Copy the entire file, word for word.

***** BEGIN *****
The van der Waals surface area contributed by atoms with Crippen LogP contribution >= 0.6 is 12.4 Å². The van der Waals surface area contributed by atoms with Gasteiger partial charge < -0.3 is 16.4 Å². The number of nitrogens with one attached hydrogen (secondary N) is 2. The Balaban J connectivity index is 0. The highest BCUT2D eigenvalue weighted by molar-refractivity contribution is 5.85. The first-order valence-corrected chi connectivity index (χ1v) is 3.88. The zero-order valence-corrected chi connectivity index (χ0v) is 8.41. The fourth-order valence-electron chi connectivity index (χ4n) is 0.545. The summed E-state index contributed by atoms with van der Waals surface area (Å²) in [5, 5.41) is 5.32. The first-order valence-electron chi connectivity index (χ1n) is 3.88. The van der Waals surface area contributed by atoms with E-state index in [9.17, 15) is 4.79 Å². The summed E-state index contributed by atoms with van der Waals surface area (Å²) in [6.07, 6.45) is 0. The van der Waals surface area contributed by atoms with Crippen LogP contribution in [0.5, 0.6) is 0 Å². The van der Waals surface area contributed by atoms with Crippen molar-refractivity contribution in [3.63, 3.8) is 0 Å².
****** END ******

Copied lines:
The van der Waals surface area contributed by atoms with Crippen LogP contribution >= 0.6 is 12.4 Å². The van der Waals surface area contributed by atoms with Gasteiger partial charge < -0.3 is 16.4 Å². The number of nitrogens with one attached hydrogen (secondary N) is 2. The Balaban J connectivity index is 0. The highest BCUT2D eigenvalue weighted by molar-refractivity contribution is 5.85. The first-order valence-corrected chi connectivity index (χ1v) is 3.88. The zero-order valence-corrected chi connectivity index (χ0v) is 8.41. The fourth-order valence-electron chi connectivity index (χ4n) is 0.545. The summed E-state index contributed by atoms with van der Waals surface area (Å²) in [5, 5.41) is 5.32. The first-order valence-electron chi connectivity index (χ1n) is 3.88. The van der Waals surface area contributed by atoms with E-state index in [9.17, 15) is 4.79 Å². The summed E-state index contributed by atoms with van der Waals surface area (Å²) in [6.07, 6.45) is 0. The van der Waals surface area contributed by atoms with Crippen LogP contribution in [0.5, 0.6) is 0 Å². The van der Waals surface area contributed by atoms with Crippen molar-refractivity contribution in [3.63, 3.8) is 0 Å².